This week you get a simple, straightforward review of a simple, straightforward restaurant. But before that, I’d like to apologise to any of my readers in Woodley.
Because I’ve never reviewed anywhere in Woodley, in the best part of ten years. It’s one of those satellites of Reading that has escaped my attention. I made it out to Lower Earley – just the once, back in 2014 – although I can’t see myself going back any time soon. And this year, finally, I reviewed somewhere in Tilehurst, long an omission. But Woodley has never been on my radar. I’ve reviewed more places in Bristol than in Earley, Woodley and Tilehurst put together, a fact I know delights so many of you.
I assure you it’s not because I’ve taken against Woodley. In fact, I’ve always had warm memories of the place. The thing is, I grew up there – or pretended to – and it was the first place I lived when my family moved to Reading in the early Eighties. So I have happy memories of mucking around on the airfield, and walking the dog round Dinton Pastures, of going up the precinct and spending my pocket money in Beatties, the games shop. Of buying my teenage diaries from the Newscentre (and filling them with awful shite) and of buying new pairs of shoes every year from Milwards in time for the start of the school year. (You’d be better off wearing the boxes, my mum said most years: size twelves, you see).
I came back to Woodley after university and lived there until the late nineties and, with my schoolfriends who were also marooned there, we would go to the Bull & Chequers and drink to forget that we were stranded in suburbia. It was forever 1996, and someone in that pub liked to put enough money in the jukebox to play What’s The Story, Morning Glory? in full, from beginning to end. And that was nightlife: if you didn’t like it, you caught a coach to Utopia. Or on summer nights you could walk across Ashenbury Park to drink at the Land’s End and pretend you were in the countryside. And back then, I can’t even say I was that dissatisfied. That was enough, for a while.
Anyway, I thought Woodley’s role in my life was over and done, preserved in aspic, but then something happened which I didn’t expect: I got together with Zoë. She grew up on the same streets as I did, a few years later, and her parents still live there. So my past became, to some extent, my present and I saw Woodley afresh, through different eyes. And actually that was properly lovely. After all, it was an excellent place to grow up, and for all I know it still is. If I could tell eighteen year old me that he’d still be walking home past Bulmershe School in the summer of 2022 he’d probably have been horrified, but life is full of surprises.
One thing that has changed is that, at long last, Woodley has a few potentially interesting restaurants. Not that I ate out in Woodley as a kid – the treat was a takeaway from Hong Kong Garden, and a VHS from the video store next door if you were lucky – and for many years it was that or Red Rose, the solitary Indian restaurant (it’s still going). When the George, a bog standard Chef & Brewer pub, opened on the edge of town it was genuinely a source of excitement.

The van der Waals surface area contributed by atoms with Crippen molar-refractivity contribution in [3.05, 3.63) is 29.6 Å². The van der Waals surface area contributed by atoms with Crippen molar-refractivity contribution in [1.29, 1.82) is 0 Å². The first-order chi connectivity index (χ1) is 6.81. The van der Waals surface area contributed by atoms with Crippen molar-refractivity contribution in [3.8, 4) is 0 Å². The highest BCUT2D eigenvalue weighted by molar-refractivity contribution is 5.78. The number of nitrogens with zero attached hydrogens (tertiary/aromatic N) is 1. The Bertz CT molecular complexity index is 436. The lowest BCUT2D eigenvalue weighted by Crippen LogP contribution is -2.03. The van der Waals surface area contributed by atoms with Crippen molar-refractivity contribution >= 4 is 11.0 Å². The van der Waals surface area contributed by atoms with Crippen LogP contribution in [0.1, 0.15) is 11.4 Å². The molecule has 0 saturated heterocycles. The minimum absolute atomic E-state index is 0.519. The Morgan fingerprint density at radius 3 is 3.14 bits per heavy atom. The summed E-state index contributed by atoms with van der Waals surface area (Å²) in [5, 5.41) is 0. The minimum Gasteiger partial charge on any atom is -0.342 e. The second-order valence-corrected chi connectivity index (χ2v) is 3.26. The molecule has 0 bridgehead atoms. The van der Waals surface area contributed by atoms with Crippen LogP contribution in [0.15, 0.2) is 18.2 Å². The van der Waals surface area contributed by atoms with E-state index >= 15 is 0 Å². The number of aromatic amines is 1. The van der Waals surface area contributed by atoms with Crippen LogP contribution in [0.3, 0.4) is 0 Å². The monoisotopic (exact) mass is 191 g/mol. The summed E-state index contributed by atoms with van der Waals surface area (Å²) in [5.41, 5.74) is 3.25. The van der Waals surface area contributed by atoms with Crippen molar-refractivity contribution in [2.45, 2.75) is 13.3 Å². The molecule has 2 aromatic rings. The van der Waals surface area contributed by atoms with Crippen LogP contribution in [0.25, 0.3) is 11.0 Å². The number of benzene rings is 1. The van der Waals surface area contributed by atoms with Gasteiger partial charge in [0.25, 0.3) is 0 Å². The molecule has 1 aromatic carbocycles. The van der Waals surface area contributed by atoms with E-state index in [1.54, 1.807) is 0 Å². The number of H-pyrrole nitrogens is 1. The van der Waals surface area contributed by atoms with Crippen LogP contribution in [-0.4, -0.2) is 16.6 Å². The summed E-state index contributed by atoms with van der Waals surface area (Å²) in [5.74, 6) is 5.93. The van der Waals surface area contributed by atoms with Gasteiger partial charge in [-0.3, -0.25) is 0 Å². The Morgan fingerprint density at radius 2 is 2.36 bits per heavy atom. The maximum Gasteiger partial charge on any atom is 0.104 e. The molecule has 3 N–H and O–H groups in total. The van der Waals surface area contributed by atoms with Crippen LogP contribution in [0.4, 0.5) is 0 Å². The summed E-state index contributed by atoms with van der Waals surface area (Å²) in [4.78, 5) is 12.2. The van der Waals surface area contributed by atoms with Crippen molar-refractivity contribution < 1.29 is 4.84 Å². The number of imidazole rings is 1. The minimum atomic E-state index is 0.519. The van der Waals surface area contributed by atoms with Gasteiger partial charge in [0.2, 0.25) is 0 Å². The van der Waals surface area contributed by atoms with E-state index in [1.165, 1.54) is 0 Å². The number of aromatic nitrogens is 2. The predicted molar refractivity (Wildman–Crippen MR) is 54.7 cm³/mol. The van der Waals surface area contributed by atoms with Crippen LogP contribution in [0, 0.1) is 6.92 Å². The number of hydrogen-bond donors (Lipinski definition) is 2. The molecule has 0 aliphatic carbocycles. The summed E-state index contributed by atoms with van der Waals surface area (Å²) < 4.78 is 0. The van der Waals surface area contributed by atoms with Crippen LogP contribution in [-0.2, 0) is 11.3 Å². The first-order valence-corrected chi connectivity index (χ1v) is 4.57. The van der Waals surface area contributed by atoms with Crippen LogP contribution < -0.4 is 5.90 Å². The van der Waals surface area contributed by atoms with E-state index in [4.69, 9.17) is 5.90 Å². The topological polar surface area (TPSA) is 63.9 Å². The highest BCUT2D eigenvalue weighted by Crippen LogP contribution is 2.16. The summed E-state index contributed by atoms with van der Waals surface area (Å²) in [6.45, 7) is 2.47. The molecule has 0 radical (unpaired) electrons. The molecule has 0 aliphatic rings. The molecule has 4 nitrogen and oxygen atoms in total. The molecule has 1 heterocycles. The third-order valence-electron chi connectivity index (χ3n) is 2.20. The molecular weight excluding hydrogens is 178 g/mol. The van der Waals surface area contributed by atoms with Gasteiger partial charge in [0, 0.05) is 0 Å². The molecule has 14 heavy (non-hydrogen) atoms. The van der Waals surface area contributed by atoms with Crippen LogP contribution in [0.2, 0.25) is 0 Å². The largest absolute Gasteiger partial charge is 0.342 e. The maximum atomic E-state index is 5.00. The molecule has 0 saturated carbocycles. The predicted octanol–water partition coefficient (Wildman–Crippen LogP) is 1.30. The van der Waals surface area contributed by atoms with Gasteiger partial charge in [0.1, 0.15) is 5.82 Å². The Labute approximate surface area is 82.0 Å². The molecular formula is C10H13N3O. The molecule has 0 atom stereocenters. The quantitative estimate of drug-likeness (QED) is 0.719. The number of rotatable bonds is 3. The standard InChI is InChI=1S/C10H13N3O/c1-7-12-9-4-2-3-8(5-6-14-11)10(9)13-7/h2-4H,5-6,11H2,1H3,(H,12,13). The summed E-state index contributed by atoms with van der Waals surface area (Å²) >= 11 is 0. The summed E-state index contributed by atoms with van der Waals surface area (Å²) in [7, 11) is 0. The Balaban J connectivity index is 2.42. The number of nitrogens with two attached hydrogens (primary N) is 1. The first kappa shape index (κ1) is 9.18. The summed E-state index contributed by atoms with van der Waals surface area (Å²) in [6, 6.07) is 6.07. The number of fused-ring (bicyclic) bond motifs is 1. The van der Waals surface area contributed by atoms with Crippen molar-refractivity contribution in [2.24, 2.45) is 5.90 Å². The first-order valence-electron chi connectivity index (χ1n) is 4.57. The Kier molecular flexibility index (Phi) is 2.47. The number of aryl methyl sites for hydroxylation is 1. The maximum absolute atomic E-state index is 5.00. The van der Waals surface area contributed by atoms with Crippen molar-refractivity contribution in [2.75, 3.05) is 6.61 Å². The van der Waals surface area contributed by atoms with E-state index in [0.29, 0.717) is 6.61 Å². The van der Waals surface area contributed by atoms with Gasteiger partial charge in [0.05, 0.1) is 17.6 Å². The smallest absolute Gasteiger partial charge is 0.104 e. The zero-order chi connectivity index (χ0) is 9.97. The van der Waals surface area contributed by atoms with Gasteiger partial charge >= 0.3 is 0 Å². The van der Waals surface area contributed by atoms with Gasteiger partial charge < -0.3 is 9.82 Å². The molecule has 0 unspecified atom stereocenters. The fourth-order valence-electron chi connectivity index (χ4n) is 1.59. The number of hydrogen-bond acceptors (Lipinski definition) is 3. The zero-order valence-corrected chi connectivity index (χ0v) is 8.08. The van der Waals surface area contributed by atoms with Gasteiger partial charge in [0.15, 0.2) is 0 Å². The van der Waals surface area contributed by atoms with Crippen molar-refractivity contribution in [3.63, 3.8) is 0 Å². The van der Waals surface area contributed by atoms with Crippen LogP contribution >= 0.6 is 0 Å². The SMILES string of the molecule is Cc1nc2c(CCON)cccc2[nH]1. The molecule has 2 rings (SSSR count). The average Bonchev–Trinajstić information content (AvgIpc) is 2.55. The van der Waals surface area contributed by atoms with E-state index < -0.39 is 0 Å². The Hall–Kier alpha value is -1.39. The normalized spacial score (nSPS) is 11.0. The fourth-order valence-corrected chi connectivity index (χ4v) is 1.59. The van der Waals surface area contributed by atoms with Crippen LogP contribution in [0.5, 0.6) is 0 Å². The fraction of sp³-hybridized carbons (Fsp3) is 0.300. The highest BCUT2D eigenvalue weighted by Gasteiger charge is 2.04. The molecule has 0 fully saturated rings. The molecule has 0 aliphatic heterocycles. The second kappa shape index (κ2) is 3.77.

But nowadays Woodley has the highly rated La’De Kitchen, right opposite the Waitrose. It has a surviving branch of Cozze which has outlived the one in the centre of Reading. There’s a fancy-looking takeaway pizza place that looks a cut above Papa John’s and a dessert shop doing waffles, sundaes and milkshakes. And last but not least there’s Adda Hut, the subject of this week’s review.
I picked it because it just looked different enough to be worth a try – its website talked about serving the food of Kolkata, and its menu was relatively small and focused, a bhuna and dhansak-free zone. My very old friend Mike, a drinking buddy from those Bull & Chequers days, was home staying with his parents for the tail end of the year, so he joined me there on a dismal, sodden evening, the shopping precinct lashed with wind and rain.
It truly was an inhospitable evening, the kind where nobody in their right mind sets foot out of doors, but even so it was jarring to arrive in an empty restaurant. I mean completely empty: one table was occupied by a couple of members of staff, one tapping away on a laptop and the other staring into space, but otherwise it was as dead as they come. It’s hard to judge a restaurant when it’s completely devoid of atmosphere – especially when it’s not their fault – but for what it’s worth I quite liked the room, all muted colours, wood panels and twinkling lights. We were the only customers all night, although I was relieved to see a steady stream of Deliveroo pickups.
As I said, it’s quite a narrow menu and that’s the first thing that alerted me that it might not be generic stuff. Ten or so starters, labelled “Calcutta Street Food”, a dozen meat and fish curries and a good range of vegetarian dishes. Two biryanis, which by central Reading standards is a starvation diet. But also, everything just looked a little out of the ordinary – lots of meat on the bone, plenty of fish dishes and many things I’ve just not seen anywhere else.
It’s a dry restaurant, although they don’t charge corkage if you want to bring a bottle, so I had a very enjoyable mango lassi and we shared a jug of tap water – the decadence! – while we made up our minds. One of the two staff members, who had the air of being the owner, came over and answered our questions about the menu, making suggestions and recommendations and pointing out specialities. I would say we played it fairly safe but fortune might favour the brave, especially if you like fish on the bone as the menu has rather a lot of that.